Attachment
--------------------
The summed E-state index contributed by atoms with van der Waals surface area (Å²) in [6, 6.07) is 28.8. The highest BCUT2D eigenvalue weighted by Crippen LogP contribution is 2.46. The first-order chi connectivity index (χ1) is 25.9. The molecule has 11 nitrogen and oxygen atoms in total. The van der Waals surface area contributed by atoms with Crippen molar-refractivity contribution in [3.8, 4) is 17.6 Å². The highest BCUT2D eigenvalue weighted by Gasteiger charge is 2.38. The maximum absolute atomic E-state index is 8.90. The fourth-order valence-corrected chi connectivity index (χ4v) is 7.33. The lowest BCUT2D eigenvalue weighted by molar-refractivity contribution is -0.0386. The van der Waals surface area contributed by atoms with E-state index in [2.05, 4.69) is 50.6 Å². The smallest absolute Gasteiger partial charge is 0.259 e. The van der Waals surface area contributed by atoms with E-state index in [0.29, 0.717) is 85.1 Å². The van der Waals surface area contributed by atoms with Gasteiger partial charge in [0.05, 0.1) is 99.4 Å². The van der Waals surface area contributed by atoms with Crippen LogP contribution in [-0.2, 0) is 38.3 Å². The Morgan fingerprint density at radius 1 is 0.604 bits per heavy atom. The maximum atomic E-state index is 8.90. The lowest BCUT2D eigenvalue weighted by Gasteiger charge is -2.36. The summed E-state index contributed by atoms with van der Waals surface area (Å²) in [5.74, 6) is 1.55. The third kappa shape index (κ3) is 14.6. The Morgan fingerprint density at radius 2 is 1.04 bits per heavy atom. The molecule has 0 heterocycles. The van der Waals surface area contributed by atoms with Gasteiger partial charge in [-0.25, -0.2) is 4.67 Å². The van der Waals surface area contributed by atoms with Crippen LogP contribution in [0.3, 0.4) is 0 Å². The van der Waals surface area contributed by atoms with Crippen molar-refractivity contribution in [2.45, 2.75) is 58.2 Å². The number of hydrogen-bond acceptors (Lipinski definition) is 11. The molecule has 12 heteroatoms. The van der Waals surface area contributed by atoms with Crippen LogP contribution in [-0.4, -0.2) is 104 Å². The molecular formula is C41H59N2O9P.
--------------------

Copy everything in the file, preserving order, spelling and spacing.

The summed E-state index contributed by atoms with van der Waals surface area (Å²) in [6, 6.07) is 28.8. The highest BCUT2D eigenvalue weighted by Crippen LogP contribution is 2.46. The first-order chi connectivity index (χ1) is 25.9. The molecule has 11 nitrogen and oxygen atoms in total. The van der Waals surface area contributed by atoms with Crippen molar-refractivity contribution in [3.8, 4) is 17.6 Å². The highest BCUT2D eigenvalue weighted by Gasteiger charge is 2.38. The maximum absolute atomic E-state index is 8.90. The fourth-order valence-corrected chi connectivity index (χ4v) is 7.33. The lowest BCUT2D eigenvalue weighted by molar-refractivity contribution is -0.0386. The van der Waals surface area contributed by atoms with E-state index in [2.05, 4.69) is 50.6 Å². The smallest absolute Gasteiger partial charge is 0.259 e. The van der Waals surface area contributed by atoms with E-state index in [0.29, 0.717) is 85.1 Å². The van der Waals surface area contributed by atoms with Gasteiger partial charge in [0.05, 0.1) is 99.4 Å². The van der Waals surface area contributed by atoms with Crippen LogP contribution in [-0.2, 0) is 38.3 Å². The Morgan fingerprint density at radius 1 is 0.604 bits per heavy atom. The maximum atomic E-state index is 8.90. The lowest BCUT2D eigenvalue weighted by Gasteiger charge is -2.36. The summed E-state index contributed by atoms with van der Waals surface area (Å²) in [5.74, 6) is 1.55. The third kappa shape index (κ3) is 14.6. The Morgan fingerprint density at radius 2 is 1.04 bits per heavy atom. The molecule has 0 heterocycles. The van der Waals surface area contributed by atoms with Gasteiger partial charge in [-0.25, -0.2) is 4.67 Å². The van der Waals surface area contributed by atoms with Crippen LogP contribution in [0.3, 0.4) is 0 Å². The van der Waals surface area contributed by atoms with Crippen molar-refractivity contribution in [2.45, 2.75) is 58.2 Å². The number of hydrogen-bond acceptors (Lipinski definition) is 11. The molecule has 12 heteroatoms. The van der Waals surface area contributed by atoms with Crippen LogP contribution in [-0.4, -0.2) is 104 Å². The molecular formula is C41H59N2O9P.